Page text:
The shocking death of former NFL football star Will Smith in apparent road rage in New Orleans marked the nation’s third highly publicized road rage incident in less than a week.
Smith, 34, a beloved player who won a Super Bowl with the New Orleans Saints, was fatally shot Saturday (Sunday in Manila) following an argument after his car was rear-ended, police said in a statement. In Minneapolis on Tuesday, a gunman shot a motorist multiple times in a road rage incident. And in Houston on Wednesday, a brawl involving several adults broke out over a parking space at the Houston Zoo.
While the circumstances and motive surrounding Smith’s death are not yet firmly established, the problem of road rage is clear cut and on the rise.
National Highway Traffic Safety Administration data, based on police reports, show road rage or aggressive driving were reported as factors in 375 fatal crashes that resulted in 418 deaths in 2014, the latest year statistics are available. In 2009, road rage or aggressive driving was reported as a contributing factor in 196 fatal crashes, causing 235 fatalities. The numbers do not include violence after a crash.
Of course, the vast majority of road rage and aggressive driving incidents do not result in death.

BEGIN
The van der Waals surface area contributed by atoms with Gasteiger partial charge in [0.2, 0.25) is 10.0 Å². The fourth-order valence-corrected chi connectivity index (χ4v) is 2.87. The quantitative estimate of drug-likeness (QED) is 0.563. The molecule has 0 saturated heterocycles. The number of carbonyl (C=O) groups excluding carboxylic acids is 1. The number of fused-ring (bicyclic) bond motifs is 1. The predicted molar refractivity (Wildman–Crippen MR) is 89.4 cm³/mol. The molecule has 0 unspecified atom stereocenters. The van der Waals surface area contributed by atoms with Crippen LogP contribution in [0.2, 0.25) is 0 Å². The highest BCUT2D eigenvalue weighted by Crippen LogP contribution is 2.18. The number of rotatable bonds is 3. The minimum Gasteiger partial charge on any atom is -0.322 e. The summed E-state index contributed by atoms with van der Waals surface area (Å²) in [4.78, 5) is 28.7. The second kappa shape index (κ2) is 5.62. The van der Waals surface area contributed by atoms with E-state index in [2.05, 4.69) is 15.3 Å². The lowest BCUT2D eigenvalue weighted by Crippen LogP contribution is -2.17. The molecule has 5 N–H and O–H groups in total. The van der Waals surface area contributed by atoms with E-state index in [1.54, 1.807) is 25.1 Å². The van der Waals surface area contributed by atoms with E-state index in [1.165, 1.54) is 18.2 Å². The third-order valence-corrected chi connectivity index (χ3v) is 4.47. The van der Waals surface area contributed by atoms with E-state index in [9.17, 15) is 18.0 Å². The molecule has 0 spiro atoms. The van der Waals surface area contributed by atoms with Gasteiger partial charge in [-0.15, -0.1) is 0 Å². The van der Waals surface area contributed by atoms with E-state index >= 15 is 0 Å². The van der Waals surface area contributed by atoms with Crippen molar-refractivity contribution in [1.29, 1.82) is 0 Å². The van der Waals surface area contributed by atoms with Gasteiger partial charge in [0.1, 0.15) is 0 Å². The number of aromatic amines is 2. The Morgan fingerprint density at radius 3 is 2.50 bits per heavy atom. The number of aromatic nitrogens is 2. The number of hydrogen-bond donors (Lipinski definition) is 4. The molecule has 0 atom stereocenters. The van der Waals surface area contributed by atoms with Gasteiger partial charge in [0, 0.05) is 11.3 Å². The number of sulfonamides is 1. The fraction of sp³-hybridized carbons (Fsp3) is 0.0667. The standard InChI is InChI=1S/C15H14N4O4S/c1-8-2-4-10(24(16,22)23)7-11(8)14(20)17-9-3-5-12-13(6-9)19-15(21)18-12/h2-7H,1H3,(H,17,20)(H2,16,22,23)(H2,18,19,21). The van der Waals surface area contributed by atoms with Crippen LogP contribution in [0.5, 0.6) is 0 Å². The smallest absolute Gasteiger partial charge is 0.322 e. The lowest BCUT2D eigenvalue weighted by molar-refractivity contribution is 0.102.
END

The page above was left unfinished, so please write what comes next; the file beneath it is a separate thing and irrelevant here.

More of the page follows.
Jeff Asher, a crime data consultant based in New Orleans, said Sunday there are no firm statistics on road rage. But he said curbing the problem has more to do with psychology than driving skills.
“It’s about conflict resolution,” Asher told USA TODAY. “It starts in childhood, with education. Teaching people to resolve their conflicts peacefully.”
In New Orleans, Smith and his wife were traveling in their Mercedes when they were struck by a Hummer H2 driven by Cardell Hayes, 28, police said. The two men “exchanged words,” the police statement said, then Hayes fatally shot Smith and wounded Smith’s wife.
Helen Cameron, a senior fellow at the University of South Australia’s School of Psychology, said men between the ages of 16 to 40 are the most likely drivers to succumb to anger while driving — the same group most likely to commit any other violent act.
“It’s part of socialization and it’s something we as a society have never learned to deal with,” she recently told Australia’s news.com. “Cars are funny because they give people a protective bubble but it’s not the cars that make people angry.”
A recent survey by the AAA Foundation for Traffic Safety found 87% of respondents said they believed aggressive drivers were a “somewhat” or “very serious” threat to their personal safety.
AAA’s advice when confronted with road rage or aggressive driving: “Don’t engage.” AAA spokeswoman Tamra Johnson said relatively trivial incidents sometimes balloon into more serious altercations.
“People need to keep their emotions in check,” Johnson told USA TODAY. “Don’t offend, don’t engage that driver in anger.”